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Old 04-03-2014, 12:11 AM   #1
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1961 16' Bambi
grass valley , California
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Rear Tie Down Picture

I am doing a rear floor repair on a 1961 Bambi. I got everything secure except the rear tie down. Problem is, I don't see the tie down in the middle of the trailer connected to the frame from the inside. I have searched the forum and didn't see a picture of this tie down. Does anyone have a picture of the tie down on a trailer of my vintage? Thanks!
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Old 04-03-2014, 12:30 AM   #2
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1957 30' Sovereign of the Road
1959 28' Ambassador
1949 24' Limited
Peru , New York
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I am doing a rear floor repair on a 1961 Bambi. I got everything secure except the rear tie down. Problem is, I don't see the tie down in the middle of the trailer connected to the frame from the inside. I have searched the forum and didn't see a picture of this tie down. Does anyone have a picture of the tie down on a trailer of my vintage? Thanks!
It didn't exist on your era of trailer. The rear plate was added around the time of the body change in 69. It tends to corrode out the skin anyway, as it suffers from galvanic corrosion. You don't need it on your trailer.
Colin
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Old 04-04-2014, 02:32 AM   #3
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Thank you so much Colin! I also want to,say I am enjoying reading Restoring A Dream. You are the man!
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Old 04-04-2014, 02:37 AM   #4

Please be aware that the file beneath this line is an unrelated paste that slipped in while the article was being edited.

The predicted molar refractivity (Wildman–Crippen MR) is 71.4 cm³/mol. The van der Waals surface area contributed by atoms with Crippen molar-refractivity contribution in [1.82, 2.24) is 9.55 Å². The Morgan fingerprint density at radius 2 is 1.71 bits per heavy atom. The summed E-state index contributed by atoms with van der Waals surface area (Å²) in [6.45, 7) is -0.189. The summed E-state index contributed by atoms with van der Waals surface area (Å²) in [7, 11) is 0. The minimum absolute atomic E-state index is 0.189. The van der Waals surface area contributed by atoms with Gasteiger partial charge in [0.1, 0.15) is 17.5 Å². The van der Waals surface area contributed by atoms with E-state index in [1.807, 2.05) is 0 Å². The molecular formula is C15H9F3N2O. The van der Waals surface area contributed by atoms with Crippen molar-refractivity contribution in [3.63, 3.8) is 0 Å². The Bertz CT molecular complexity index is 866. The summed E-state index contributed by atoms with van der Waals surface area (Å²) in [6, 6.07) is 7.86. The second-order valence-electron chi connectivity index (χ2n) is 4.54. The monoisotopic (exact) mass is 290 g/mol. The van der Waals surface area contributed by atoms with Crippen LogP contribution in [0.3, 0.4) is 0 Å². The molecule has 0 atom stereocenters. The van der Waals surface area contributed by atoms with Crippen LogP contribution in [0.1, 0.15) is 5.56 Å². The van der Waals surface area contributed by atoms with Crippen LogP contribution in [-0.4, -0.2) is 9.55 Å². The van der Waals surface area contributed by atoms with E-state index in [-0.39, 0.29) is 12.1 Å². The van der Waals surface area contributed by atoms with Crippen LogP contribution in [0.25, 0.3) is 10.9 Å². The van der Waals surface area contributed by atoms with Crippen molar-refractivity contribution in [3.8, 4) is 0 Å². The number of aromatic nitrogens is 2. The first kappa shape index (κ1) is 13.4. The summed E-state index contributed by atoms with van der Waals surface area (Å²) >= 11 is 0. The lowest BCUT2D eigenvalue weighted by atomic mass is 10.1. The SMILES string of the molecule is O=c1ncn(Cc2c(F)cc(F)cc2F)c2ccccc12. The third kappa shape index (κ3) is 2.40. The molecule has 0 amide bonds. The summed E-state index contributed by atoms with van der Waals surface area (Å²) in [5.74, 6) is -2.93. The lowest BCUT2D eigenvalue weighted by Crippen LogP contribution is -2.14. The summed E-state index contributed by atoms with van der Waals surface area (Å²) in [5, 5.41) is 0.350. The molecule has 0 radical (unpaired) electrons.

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Colin ... Did they bolt down the C channel to the outriggers on the 1961?
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Old 04-04-2014, 07:18 AM   #5
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Colin ... Did they bolt down the C channel to the outriggers on the 1961?
Yes,..in every year of Airstream production, actually.
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Old 04-04-2014, 02:43 PM   #6
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Thanks again Colin! I guess I am going to have to start over on one part of the floor. Better safe than sorry! I keep learning!
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Old 04-04-2014, 02:57 PM   #7
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Thanks again Colin! I guess I am going to have to start over on one part of the floor. Better safe than sorry! I keep learning!
Keep in mind that you own one of the most sought after Airstreams ever built, so make sure it'll last another 50+ years.
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Old 04-04-2014, 03:43 PM   #8